Why, when there are hundreds of thousands of songs released each year, do we choose to listen to the same ones over and over?  It is a fact that 90 percent of the music we listen to is music that we have heard before.

The reason may be rooted in science.  Elizabeth Margulis, Professor and Director of the Music Cognition Lab at the University of Arkansas has stated that “Musical repetition gets us imagining or singing through the bit we expect to come next, and a sense of shared subjectivity with the music can arise. When people talk about their most intense experiences of music they feel that the boundary between the music and themselves has dissolved.” For example, like when listening to your favourite band at a live performance.

You play songs on repeat, then, because it feels as if you’re singing it, a sort of “virtual participation.” It’s similar to reading a book or watching a movie over again as if you were creating the music with your mind — as if it were a part of you.

To some extent, that relies on something known to scientists as the mere exposure effect. That is, we like things just because we’ve heard them again and again. That same principle is behind the music industry’s ability to brainwash listeners into liking songs simply by buying up radio play time. The industry has used the science of earworms, too, to build unbeatable pop songs like “All About That Bass”. 99 percent of the population report having had a song stuck in their head before, and often they’re songs with repetitive melodic lines (try reading “All about that bass / Bout that bass / No treble” without singing it).

The music we want to play again and again is a clue to how our minds are made and who we are. Depending on our musical backgrounds and personality, you may enjoy listening to the same AC/DC track again and again, while another person may enjoy a Beethoven Sonata played a couple of times.  Frederick Conrad, Research Professor at the University of Michigan surveyed 204 male and female participants, asking what type of music they were listening to most frequently at the time. Pop and rock genres were shown to be the most popular, but rap, country, jazz, and reggae were also listed.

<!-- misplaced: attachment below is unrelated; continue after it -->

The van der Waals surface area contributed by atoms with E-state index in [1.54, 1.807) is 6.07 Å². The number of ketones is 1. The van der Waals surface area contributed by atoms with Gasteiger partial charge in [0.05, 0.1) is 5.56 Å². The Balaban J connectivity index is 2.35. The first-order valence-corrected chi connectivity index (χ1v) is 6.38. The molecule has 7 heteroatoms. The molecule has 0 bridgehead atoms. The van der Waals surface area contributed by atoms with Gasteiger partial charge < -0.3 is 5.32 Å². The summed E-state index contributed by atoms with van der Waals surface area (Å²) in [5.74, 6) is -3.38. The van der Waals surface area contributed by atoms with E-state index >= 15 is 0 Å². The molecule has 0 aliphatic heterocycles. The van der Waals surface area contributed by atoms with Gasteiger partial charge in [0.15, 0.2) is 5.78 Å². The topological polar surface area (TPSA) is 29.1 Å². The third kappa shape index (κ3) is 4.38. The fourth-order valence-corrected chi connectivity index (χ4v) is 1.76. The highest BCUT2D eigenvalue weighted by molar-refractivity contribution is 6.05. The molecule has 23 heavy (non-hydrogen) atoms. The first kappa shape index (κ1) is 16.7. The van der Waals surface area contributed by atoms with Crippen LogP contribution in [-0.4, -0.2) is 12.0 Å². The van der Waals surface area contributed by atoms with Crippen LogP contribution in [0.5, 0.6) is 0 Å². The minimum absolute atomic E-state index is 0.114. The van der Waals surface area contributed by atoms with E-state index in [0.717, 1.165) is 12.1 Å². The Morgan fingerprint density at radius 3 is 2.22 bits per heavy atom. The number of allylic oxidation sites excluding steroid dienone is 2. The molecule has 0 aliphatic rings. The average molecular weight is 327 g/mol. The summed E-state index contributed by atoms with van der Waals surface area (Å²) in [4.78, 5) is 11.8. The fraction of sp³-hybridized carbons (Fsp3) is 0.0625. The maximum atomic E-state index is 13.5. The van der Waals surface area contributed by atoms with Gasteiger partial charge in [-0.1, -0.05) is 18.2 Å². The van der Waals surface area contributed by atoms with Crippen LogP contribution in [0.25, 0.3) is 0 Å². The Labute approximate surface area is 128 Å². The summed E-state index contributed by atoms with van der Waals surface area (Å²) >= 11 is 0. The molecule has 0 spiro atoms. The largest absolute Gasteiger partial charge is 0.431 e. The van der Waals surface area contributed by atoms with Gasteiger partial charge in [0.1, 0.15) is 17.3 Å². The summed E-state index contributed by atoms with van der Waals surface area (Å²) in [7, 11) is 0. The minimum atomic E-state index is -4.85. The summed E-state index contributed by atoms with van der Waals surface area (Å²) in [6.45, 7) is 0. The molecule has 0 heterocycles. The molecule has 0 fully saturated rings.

The questionnaire found 86 percent of those surveyed would listen to their favourite songs once a week at the bare minimum, while almost half admitted to listening daily. What’s more, once a song really resonated with participants, 60 percent weren’t ashamed to reveal they’d immediately re-listen up to four times in a row. Given that the average song lasts about 3 minutes, it means the participants in this research were spending more than 15 minutes at a time absorbing the same sounds.

When asked how to describe their favourite songs effect, the participants’ answers were divided into three categories: happy and energetic, calm and relaxed, and bittersweet. Over two-thirds of Conrad’s study participants favoured tunes that fell under the happy/energetic category. The rhythm and beat of the music appeared to be what was important, driving people to tap their feet, clap their hands, or drum on their furniture.

Soothing music was also popular, as it incited a sense of calm in the listeners, and helped them “put things into perspective,”

Surprisingly, bittersweet songs take the cake, with participants listening to these tracks 790 times on average. Conrad suggests this is because melancholy songs “evoked the deepest connections,” and caused the participants to link sound to memory. The fact that these types of songs are typically easily memorized certainly is a factor. It is the emotional connection you have with a song that makes the repetition so satisfying. Participants reported having high levels of connection with their named song, with higher connection associated with a tendency to close their eyes during listening to devote the fullest attention to it.

The reason why you constantly listen to one or a few particular songs is because that’s what appeals to you at the time; it could be a confidence booster, something to put you at ease, or something that holds sentimental value. The music you enjoy is directly linked to your emotions.

Now you know why you listen to the music you enjoy, talk to Goolwa Music School about learning to play the music you enjoy. Contact us here.